Knead the pieces of dough together - with a bit of work and some love and attention they'll all bind together to give you one big, smooth lump of dough!
Once you've made your dough you need to knead and work it with your hands to develop the gluten in the flour,
otherwise your pasta will be flabby and soft when you cook it, instead of springy and al dente.
There's no secret to kneading. You just have to bash the dough about a bit with your hands, squashing it into the table, reshaping it, pulling it, stretching it, squashing it again.
It's when you pasta starts to feel smooth and silky instead of rough and floury that the process is complete.
Wrap the dough in clingfilm and put it in the fridge to rest for at least 30 minutes - make sure the clingfilm covers it well or it will dry out and crusty round the edges.
Dust your work surface with some Tip 00 flour, take a lump of pasta dough the size of a large orange and press it out flat with your fingertips.
Set the pasta machine at its widest setting and roll the lump of pasta dough through it.
Lightly dust the pasta with flour if it sticks at all.
Click the machine down a setting and roll the pasta dough through again.
fold the pasta in half, click the pasta machine back up to the widest setting and roll the dough through again.
Repeat this process five or six times.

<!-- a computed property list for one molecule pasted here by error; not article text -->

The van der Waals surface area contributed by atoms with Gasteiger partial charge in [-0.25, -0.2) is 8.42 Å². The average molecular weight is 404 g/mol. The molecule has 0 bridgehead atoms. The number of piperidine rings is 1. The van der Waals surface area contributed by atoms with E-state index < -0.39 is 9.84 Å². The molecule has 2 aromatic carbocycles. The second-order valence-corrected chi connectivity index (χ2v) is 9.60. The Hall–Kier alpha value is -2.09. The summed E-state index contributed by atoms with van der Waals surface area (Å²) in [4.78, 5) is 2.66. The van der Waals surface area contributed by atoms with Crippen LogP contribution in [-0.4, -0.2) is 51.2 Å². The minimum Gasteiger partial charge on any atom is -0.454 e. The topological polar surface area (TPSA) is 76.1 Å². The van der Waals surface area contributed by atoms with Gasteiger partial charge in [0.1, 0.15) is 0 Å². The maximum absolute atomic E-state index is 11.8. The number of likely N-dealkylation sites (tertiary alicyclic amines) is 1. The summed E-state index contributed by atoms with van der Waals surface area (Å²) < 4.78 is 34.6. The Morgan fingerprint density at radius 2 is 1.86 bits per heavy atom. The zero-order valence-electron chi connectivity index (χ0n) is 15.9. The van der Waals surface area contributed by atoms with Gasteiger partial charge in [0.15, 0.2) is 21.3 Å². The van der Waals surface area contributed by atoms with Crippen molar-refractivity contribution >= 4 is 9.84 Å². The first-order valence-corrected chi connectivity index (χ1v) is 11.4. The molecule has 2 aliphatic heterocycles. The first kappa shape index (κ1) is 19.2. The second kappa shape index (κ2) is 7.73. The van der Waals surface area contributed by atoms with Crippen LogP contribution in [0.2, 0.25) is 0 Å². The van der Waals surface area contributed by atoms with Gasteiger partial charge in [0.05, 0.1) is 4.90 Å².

It might seem like you're getting nowhere, but in fact you're working the dough, and once you've folded it and fed it through the rollers a few times, you'll feel the difference.
It'll be smooth as silk and this means you're making wicked pasta!
Now it's time to roll the dough out properly, working it through all the settings on the machine, from the widest down to around the narrowest.
Lightly dust both sides of the pasta with a little flour every time you run it through.
When you've got down to the narrowest setting, to give yourself a tidy sheet of pasta, fold the pasta in half lengthways,
then in half again, then in half again once more until you've got a square-ish piece of dough.
Turn it 90 degrees and feed it through the machine at the widest setting.
As you roll through the settings for the last time, you should end up with a lovely rectangular silky sheet of dough with straight sides - just like a real pro!
If your dough is a little cracked at the edges, fold it in half just once, click the machine back two settings and feed it through again.
That should sort things out.
Once you've rolled your pasta the way you want it, you need to shape or cut it straight away into parpadelle.
Pasta dries much quicker than you think, so whatever recipe you're doing, don't leave it more than a minute or two before cutting or shaping it.
You can lay over a damp clean tea towel which will stop it from drying.
When ready to serve, cook the pasta in a large pan of boiling salted water for 3 minutes, drain and serve.
ingredient veg vegan
No doubt this is what we'd have done if we'd made any basil oil.
You shouldn't keep this oil for very long -
I've made herb oils before by heating the oil which kills any bacteria.
You can also blanch the herbs, then shock them in ice water to retain their bright green colours.
- 1 bunch basil
- 50ml water
- 2 cloves garlic
- pinch salt
- 50ml olive oil
Wash and dry the basil.
Place the basil, water, garlic, salt in a pestle and mortar or food processor.
Add the olive oil and pulse a few times until you have a smooth sauce.